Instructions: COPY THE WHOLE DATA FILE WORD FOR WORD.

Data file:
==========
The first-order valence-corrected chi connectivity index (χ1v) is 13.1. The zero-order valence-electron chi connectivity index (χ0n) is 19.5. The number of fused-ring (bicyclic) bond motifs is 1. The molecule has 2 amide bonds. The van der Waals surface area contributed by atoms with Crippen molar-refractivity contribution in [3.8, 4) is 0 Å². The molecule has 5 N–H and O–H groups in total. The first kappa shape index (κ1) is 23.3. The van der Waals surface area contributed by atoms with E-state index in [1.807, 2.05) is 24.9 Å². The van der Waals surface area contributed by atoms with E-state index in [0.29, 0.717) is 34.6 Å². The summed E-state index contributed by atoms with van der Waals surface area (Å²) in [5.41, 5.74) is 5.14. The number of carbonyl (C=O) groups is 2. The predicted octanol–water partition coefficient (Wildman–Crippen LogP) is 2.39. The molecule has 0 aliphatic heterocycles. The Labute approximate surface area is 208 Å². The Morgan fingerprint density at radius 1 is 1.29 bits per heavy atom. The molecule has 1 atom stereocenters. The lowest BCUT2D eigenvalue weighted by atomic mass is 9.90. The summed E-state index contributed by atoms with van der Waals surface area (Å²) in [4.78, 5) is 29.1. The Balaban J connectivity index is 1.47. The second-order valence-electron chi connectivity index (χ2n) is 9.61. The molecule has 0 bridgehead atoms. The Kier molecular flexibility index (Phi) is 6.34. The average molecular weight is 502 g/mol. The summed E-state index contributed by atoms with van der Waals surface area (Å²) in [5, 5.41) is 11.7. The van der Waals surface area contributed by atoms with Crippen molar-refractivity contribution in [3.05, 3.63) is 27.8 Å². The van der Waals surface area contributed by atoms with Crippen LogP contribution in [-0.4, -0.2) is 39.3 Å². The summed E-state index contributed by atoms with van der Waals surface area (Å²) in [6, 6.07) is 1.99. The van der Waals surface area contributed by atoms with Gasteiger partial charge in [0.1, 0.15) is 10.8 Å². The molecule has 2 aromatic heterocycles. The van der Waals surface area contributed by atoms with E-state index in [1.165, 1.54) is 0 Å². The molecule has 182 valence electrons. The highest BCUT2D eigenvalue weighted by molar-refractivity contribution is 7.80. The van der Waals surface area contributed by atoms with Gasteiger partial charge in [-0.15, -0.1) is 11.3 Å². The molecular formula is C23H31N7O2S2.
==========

The first-order valence-corrected chi connectivity index (χ1v) is 13.1. The zero-order valence-electron chi connectivity index (χ0n) is 19.5. The number of fused-ring (bicyclic) bond motifs is 1. The molecule has 2 amide bonds. The van der Waals surface area contributed by atoms with Crippen molar-refractivity contribution in [3.8, 4) is 0 Å². The molecule has 5 N–H and O–H groups in total. The first kappa shape index (κ1) is 23.3. The van der Waals surface area contributed by atoms with E-state index in [1.807, 2.05) is 24.9 Å². The van der Waals surface area contributed by atoms with E-state index in [0.29, 0.717) is 34.6 Å². The summed E-state index contributed by atoms with van der Waals surface area (Å²) in [5.41, 5.74) is 5.14. The number of carbonyl (C=O) groups is 2. The predicted octanol–water partition coefficient (Wildman–Crippen LogP) is 2.39. The molecule has 0 aliphatic heterocycles. The Labute approximate surface area is 208 Å². The Morgan fingerprint density at radius 1 is 1.29 bits per heavy atom. The molecule has 1 atom stereocenters. The lowest BCUT2D eigenvalue weighted by atomic mass is 9.90. The summed E-state index contributed by atoms with van der Waals surface area (Å²) in [4.78, 5) is 29.1. The Balaban J connectivity index is 1.47. The second-order valence-electron chi connectivity index (χ2n) is 9.61. The molecule has 0 bridgehead atoms. The Kier molecular flexibility index (Phi) is 6.34. The average molecular weight is 502 g/mol. The summed E-state index contributed by atoms with van der Waals surface area (Å²) in [5, 5.41) is 11.7. The van der Waals surface area contributed by atoms with Crippen molar-refractivity contribution in [3.05, 3.63) is 27.8 Å². The van der Waals surface area contributed by atoms with Crippen LogP contribution in [-0.4, -0.2) is 39.3 Å². The summed E-state index contributed by atoms with van der Waals surface area (Å²) in [6, 6.07) is 1.99. The van der Waals surface area contributed by atoms with Gasteiger partial charge in [0.1, 0.15) is 10.8 Å². The molecule has 2 aromatic heterocycles. The van der Waals surface area contributed by atoms with E-state index in [1.165, 1.54) is 0 Å². The molecule has 182 valence electrons. The highest BCUT2D eigenvalue weighted by molar-refractivity contribution is 7.80. The van der Waals surface area contributed by atoms with Gasteiger partial charge in [-0.15, -0.1) is 11.3 Å². The molecular formula is C23H31N7O2S2.